5G in 5 minutes for manufacturers
DIGITIZATION is the answer to many of today’s key challenges faced by manufacturers. It’s what helps them meet customer expectations and stay ahead of the competition.
However, many of tomorrow’s challenges – although quite simple on the surface, are difficult to crack since the technology required isn’t here as yet – or is it?
5G, the up and coming wireless (connectivity) standard, is a part of the solution and the missing key.
It’s what can effectively help manufacturers increase productivity, efficiency, and flexibility and enable greater personalization of products and services. In fact, it can make quite an impact according to experts.
And although the infrastructure for 5G is something that is only now being rolled out and full service is expected only in mid-2019 to early-2020, it’s something manufacturers should give serious thought to. Now.
Announced at #MWC18: We're a key partner for @sprint's Massive MIMO deployments in the US as the operator prepares to launch the first #5G mobile network in the US in the first half of 2019. https://t.co/npvXXm2KXf pic.twitter.com/WMaITphv5N
— Ericsson (@ericsson) March 4, 2018
Minding your robots
One avenue where 5G can make a significant impact on manufacturers is influencing where they place their bets in terms of process automation and robotics.
Those who don’t pay attention to the capabilities and enablements that 5G brings will fail to plan how their systems are upgraded and turbocharged to leverage the power of the new-age network.
According to Ericsson’s report on the 5G business potential, critical control of production line robotics includes tethered or untethered robots that are controlled, monitored, and can be reconfigured remotely.
This technology could be used in factory floor production, reconfiguration and layout changes, real-time analysis and even to steer a robot’s movement from a remote location.
5G plays a major role in connecting production line robotics by providing high-performance mobile services such as:
- Connectivity for robotics, removing the need for fiber tethering
- Quick reactions to discrepancies, helping to avoid damaging expensive components
- Live remote monitoring of video streams from robotics
- Low latency-enabled remote control applications
Using 5G in such a scenario can help manufacturers save 15 to 20 percent in operating expenses according to Ericsson.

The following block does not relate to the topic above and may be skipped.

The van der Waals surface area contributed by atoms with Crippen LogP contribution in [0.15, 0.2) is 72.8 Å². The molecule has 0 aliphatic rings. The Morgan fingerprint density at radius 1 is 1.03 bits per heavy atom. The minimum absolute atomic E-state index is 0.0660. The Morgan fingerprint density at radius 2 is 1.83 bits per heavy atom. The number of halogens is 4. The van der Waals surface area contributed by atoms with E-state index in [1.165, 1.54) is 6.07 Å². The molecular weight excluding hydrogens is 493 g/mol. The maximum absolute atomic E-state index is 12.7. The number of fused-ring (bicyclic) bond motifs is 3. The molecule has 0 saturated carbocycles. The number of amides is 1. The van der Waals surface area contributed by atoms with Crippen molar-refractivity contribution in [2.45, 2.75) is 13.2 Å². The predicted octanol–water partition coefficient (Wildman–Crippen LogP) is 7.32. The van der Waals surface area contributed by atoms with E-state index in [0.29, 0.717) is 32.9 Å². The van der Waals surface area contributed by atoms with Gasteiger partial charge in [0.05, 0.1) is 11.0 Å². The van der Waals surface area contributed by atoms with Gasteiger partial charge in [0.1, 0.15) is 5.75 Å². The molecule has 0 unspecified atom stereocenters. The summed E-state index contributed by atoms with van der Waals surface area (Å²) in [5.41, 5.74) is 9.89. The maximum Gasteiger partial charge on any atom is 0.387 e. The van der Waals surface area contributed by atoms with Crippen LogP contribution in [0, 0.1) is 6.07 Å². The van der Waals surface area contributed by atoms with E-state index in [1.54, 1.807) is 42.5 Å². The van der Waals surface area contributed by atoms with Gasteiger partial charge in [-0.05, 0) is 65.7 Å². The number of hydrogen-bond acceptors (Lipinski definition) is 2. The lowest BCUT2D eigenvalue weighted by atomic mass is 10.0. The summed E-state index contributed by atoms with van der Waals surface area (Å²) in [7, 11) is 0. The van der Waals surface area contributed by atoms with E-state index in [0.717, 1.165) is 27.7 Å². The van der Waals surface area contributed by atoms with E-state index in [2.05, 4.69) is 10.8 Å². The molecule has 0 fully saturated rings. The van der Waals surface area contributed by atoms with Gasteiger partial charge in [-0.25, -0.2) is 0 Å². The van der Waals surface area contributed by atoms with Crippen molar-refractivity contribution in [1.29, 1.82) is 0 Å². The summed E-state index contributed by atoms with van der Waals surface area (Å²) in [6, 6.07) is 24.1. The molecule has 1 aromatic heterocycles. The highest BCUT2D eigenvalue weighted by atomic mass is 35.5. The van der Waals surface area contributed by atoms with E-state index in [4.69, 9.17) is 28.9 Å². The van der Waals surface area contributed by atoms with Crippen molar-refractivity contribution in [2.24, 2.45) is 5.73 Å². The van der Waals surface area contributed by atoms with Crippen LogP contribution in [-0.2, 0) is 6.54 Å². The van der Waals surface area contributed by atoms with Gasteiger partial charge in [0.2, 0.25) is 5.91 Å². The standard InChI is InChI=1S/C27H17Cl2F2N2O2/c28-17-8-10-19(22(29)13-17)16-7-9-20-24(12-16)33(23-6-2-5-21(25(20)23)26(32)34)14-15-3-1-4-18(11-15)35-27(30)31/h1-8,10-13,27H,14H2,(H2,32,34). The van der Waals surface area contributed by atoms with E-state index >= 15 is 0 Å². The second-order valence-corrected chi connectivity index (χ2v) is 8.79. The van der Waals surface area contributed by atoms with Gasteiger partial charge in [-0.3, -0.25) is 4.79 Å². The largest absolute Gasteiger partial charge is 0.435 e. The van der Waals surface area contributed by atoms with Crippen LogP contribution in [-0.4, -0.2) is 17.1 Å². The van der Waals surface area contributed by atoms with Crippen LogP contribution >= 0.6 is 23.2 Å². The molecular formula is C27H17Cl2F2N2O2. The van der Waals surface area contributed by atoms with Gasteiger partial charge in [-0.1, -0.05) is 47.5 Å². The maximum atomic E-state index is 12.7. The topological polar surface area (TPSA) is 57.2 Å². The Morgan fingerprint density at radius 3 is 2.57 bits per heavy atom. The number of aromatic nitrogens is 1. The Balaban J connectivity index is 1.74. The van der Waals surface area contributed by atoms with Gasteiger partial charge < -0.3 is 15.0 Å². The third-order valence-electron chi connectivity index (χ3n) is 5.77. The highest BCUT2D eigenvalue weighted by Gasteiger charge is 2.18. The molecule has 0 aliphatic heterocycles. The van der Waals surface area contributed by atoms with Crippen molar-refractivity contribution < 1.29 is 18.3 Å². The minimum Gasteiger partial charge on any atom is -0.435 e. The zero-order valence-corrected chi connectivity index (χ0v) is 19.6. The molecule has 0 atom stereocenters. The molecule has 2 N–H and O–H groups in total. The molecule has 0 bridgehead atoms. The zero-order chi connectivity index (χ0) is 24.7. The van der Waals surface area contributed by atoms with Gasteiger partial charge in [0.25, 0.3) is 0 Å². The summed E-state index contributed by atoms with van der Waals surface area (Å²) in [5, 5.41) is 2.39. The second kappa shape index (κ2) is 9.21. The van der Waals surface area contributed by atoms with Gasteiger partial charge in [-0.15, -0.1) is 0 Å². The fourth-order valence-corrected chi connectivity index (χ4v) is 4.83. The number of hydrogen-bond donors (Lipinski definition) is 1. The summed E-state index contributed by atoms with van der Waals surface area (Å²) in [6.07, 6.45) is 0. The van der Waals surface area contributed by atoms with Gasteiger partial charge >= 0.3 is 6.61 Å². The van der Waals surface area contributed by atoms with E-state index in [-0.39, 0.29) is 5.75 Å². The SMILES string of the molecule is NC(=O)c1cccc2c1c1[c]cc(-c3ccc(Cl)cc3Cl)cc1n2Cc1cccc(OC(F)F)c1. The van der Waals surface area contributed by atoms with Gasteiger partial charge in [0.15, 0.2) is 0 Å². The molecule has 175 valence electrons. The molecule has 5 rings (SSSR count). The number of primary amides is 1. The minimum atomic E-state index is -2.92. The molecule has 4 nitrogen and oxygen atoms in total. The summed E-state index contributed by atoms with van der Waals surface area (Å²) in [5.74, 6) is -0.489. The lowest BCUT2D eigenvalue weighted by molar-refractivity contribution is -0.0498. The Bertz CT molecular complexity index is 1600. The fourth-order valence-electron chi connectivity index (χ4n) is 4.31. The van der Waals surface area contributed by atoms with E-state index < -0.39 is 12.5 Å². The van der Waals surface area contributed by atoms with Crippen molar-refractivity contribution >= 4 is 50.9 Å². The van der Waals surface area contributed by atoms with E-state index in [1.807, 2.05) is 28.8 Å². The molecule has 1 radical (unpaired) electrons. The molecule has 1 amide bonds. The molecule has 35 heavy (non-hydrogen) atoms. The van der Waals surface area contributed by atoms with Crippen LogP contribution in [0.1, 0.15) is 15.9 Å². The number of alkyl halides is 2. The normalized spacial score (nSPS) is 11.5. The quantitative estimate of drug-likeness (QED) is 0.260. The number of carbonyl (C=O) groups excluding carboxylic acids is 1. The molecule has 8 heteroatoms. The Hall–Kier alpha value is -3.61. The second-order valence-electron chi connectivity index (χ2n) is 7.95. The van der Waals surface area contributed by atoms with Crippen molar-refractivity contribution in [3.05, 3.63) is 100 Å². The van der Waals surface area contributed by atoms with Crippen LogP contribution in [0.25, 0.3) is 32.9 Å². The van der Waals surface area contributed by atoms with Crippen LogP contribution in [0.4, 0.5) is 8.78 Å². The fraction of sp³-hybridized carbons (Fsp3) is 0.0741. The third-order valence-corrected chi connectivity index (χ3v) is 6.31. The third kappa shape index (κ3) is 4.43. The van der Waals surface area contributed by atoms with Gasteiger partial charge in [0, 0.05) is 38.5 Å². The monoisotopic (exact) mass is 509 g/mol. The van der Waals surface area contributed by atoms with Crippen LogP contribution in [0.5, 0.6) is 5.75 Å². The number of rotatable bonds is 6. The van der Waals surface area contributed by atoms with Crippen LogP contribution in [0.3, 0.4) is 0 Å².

It can also help production operations become more flexible, efficient, safer and cheaper to maintain.
With the help of 5G and the IoT, smart manufacturing brings higher-quality products to the market faster ⚡️⚡️ with more flexible and efficient production systems. DM us to get started! pic.twitter.com/B4LjGlOUzq
— Huawei APAC (@HuaweiAPAC) February 28, 2018
Other opportunities for manufacturing and 5G
5G networks can support augmented reality (AR) use cases such as the simulation of factory process and providing training to workers.
AR can also be used to help workers quickly learn how maintenance, construction, and repair of equipment in the factory should be carried out.
5G can also support connected operational intelligence by combining, analyzing and delivering insights from disparate and diverse silos of assets, operators, and enterprise systems.
Doing so will provide unified real-time visibility of KPIs for increased operational performance and improved decision making.
On the field, 5G can help companies gather and monitor data in real-time, creating exciting opportunities for manufacturers. A robust 5G network can also help create intelligent video surveillance that can be combined with AI-based video recognition algorithms to detect threats.
Finally, among the myriad other uses, 5G can also exponentially improve the supply chain. It can help identify and track goods in end-to-end logistics funtions helping locate and monitor key inventory.
5G in the supply chain also helps optimize logistics, maintain inventory levels, prevent quality issues and detect theft.
According to the Ericsson report, the use of 5G technology in smart factories offers extensive benefits to manufacturing processes.
Connected cameras and sensing devices can, for example, provide feedback to control centers enabling skilled staff to control and steer manufacturing remotely, resulting in increased safety, productivity and flexibility.
5G can also support predictive maintenance for robots, which leverages advanced analytics solutions to analyze and predict faults and potential threats before they occur.
- Time Dotcom’s sale of AIMS data center finally has suitors?
- Paperweight: Wealth management is still among the least tech-literate sectors of the financial services industry
- What can toy building blocks teach developers about security best practices?
- Reality check: Virtual events and the metaverse are not the same
- VMware’s Project Arctic gets going as Broadcom plans for the next generation of infrastructure software